Excerpt of Lehrter Station by David Downing
(Page 2 of 6)
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'Where is the boy's father?' the man asked.
'He was killed at Stalingrad,' she said automatically. It was the story she always told, and true as far as Leon knew. But telling it this time had been a mistake - Leon was asleep, and she could have claimed a living protector, one who was waiting on the platform at Breslau. Someone powerful like an SS officer, someone to make this man think twice.
'I'm sorry,' he said, with a palpable lack of sincerity. He took another swig, then offered her the flask.
She politely declined.
'This belonged to a Russian once,' he went on, waving the flask.
'One I killed. Perhaps I avenged your husband - who knows?'
'Are you still in the Army?' she asked.
'No, I work for the General Government in Galicia. We are clearing lands for German settlement,' he explained peevishly, as if someone had challenged his usefulness. 'Your husband, what was his occupation?'
'He was the manager of a department store,' she decided, thinking of Torsten.
'You must miss him,' he said abruptly.
'My husband? Of course.'
'The closeness. The human touch.'
'I have my son,' she said shortly. 'It's been nice talking to you, but now I think I must get some sleep. We have much to do in Breslau tomorrow.' He nodded but said nothing, just took another swig and stared out into the darkness.
Perhaps he would let her be, she thought; perhaps he'd drink himself to sleep. She closed her eyes, ears alert for any sound of movement. She thought she could feel his stare, but maybe it was just imagination. It wasn't as if she was a great beauty. She felt weary to the bone herself. It would be so wonderful to fall asleep and wake up in Breslau...
She didn't know how long she was out, but she woke with a start to feel an arm around her neck, a hand roughly squeezing her breast, and waves of schnapps-heavy breath gusting over her face.
'Don't make a fuss,' he said, his arm tightening its grip around her neck. The bulge of an erection was straining at his trousers. Most of her wanted to scream, to twist and writhe and bite and claw, but she'd had six years to steel herself against this moment, to carve out the composure she would need to thwart the next rapist. 'I won't make a fuss,' she whispered, and was amazed at the steadiness of her own voice. She brushed a finger along the bulge, fighting back nausea. 'If you let me up, I'll take off my blouse.'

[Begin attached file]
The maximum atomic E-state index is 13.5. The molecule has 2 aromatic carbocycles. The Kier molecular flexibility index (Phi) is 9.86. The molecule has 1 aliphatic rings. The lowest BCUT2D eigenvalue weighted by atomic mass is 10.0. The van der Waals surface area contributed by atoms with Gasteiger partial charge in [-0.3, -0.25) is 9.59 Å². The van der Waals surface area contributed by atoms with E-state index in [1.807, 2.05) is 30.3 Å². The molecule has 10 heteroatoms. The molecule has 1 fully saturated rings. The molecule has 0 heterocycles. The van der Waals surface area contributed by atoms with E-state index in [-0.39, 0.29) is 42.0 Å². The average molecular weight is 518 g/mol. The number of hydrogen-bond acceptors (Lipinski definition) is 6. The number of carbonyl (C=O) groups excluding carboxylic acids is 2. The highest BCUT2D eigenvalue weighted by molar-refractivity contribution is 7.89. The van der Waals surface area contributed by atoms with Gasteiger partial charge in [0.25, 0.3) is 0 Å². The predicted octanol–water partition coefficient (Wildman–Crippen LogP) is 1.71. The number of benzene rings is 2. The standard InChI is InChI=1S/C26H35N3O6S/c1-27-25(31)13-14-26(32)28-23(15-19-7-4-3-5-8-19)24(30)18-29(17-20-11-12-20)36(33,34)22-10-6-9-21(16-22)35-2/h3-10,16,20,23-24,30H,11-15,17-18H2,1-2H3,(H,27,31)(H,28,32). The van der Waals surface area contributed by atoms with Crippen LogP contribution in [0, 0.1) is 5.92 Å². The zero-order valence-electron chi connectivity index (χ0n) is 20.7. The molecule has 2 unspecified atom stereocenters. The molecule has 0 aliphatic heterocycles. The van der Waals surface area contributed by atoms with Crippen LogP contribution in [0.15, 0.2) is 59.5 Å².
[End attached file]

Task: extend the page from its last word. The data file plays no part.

He pulled out his arm from behind her neck, and started undoing his belt.
She got to her feet and, standing with her back to him, began unbuttoning the blouse. Leon was fast asleep, his tinplate engine wedged between him and the back of the seat. She'd have just one chance, she thought, and her knees felt weak at the thought. She reached forward to rearrange the boy's blanket, picked up the engine as if moving it out of his way, then turned and crashed it into the man's face, shattering his glasses and drawing a spurt of blood from his forehead. A gasp of agony came out of his throat as his hands reached up to his eyes.
She stood there for a second, suddenly uncertain, but the moment he tried to rise she hit him again, this time on the side of the head, and down he went between the seats, his head and shoulders against the door.
He was unconscious, maybe even dead.
And Leon, she saw, had slept through it all.
Steeling herself, she stood astride the man's legs and tugged at his armpits until his upper back was also against the door. Then, kneeling on the corner seat, she depressed the door handle until the door sprang open. Head and shoulders dropped into a curtain of rain, but the rest showed no sign of following them out, until she crawled back along the seat, got behind his feet, and started pushing with all her might. For several long moments nothing seemed to move, and then with a rush the body was gone. It took her longer still to pull the door shut, and the bang when she did was loud enough to wake the boy.
Excerpted from Lehrter Station
by David Downing. Copyright © 2012 by David Downing.
Excerpted by permission of Soho Press. All rights
reserved. No part of this excerpt may be reproduced or reprinted
without permission in writing from the publisher.